Deregulation Legislation: Definition & Examples

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  • 0:05 Deregulation
  • 1:10 Airline Deregulation…
  • 2:41 Motor Carrier Act of 1980
  • 3:37 Staggers Rail Act of 1980
  • 4:22 Lesson Summary
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Lesson Transcript
Instructor: Beth Loy

Dr. Loy has a Ph.D. in Resource Economics; master's degrees in economics, human resources, and safety; and has taught masters and doctorate level courses in statistics, research methods, economics, and management.

This lesson covers deregulation legislation of the 1970s-80s in the United States. Learn what led to changes in pricing, consolidations and mergers, and services. Find out how the Airline Deregulation Act, Motor Carrier Act, and Staggers Rail Act cut certain industries loose.

Deregulation

With the creation of new technology and transportation methods, old laws designed to regulate an industry can become outdated and harmful to businesses. Deregulation is the removal of laws and regulations that are perceived to be hindering the growth of an industry. For those who believe in a free market, deregulation makes perfect sense. A free market is one where supply and demand determines prices, and the market drives the economy. The more regulation an industry has, the less of an effect market forces will have on its development and the less efficient it will be.

This can be good or bad, depending on your point of view. Leah is an economist who believes deregulation is bad for an industry. Sam, on the other hand, supports deregulation and thinks that businesses should be able to adapt to changing economic conditions. This lesson focuses on the deregulation of several American industries in the 1970s-80s. Let's begin with looking at the laws that spurred industry changes and see whether Leah or Sam's ideas are closer to what actually happened post deregulation.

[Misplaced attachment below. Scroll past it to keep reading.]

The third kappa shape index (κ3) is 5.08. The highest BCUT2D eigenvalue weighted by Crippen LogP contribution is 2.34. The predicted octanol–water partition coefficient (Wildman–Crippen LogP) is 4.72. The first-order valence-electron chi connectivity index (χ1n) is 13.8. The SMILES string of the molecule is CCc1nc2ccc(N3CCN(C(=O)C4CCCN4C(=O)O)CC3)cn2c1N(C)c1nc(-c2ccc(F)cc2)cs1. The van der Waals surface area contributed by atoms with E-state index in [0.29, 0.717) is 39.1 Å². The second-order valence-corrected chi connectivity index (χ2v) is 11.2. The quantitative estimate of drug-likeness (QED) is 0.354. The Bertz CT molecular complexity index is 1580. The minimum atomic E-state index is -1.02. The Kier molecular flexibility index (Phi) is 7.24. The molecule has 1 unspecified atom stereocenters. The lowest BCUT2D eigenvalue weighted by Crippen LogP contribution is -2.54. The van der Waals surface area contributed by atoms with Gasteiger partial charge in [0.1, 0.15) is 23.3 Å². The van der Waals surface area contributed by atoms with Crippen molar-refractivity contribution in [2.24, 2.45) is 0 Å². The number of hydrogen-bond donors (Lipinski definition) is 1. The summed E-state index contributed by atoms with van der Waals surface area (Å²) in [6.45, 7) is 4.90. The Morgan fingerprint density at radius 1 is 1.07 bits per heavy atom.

Airline Deregulation Act of 1978

The Airline Deregulation Act of 1978 was born as a result of excessively high fares for flights. Even with the high fares, airlines had no control over the price of tickets or what routes would be flown. The act removed restrictive regulation and gave airlines the ability to set their own fares and determine the routes that fit them the best. Despite the added freedom deregulation would offer, many airlines actually opposed the changes.

Leah agreed with the dissenting airlines, saying that deregulation would be bad for the industry. She believes that when an industry is deregulated, customer service suffers and safety is ignored. Sam, on the other hand, thinks that when industries are deregulated, their costs go down, innovation will be stimulated, competition will be increased, and smaller airlines will consolidate into more dynamic larger ones. It's his belief that all of these would contribute to a more efficient and reasonably priced airline industry.

The Airline Deregulation Act was one of the first laws designed to deregulate an industry. Interestingly enough, both Leah and Sam were right about its long term effects. Chaos and improvements were felt throughout, but prices did drop to the point that many more Americans could afford to fly. Although airlines were able to maximize their flight times and passenger numbers, customers had to deal with increased delays, additional fees, and less service. Airlines were also hit hard by events such as terrorism and disease scares and posted large yearly losses as a result.

Motor Carrier Act of 1980

The Motor Carrier Act of 1980 focused on the trucking industry. A previous law, the Motor Carrier Act of 1935, had put heavy regulations on the industry. The barriers to entry for new trucking companies were insurmountable for some, and mergers were nearly impossible. As a result, many trucking companies went bankrupt. Costs rose and extensive red tape resulted in extreme inefficiencies.

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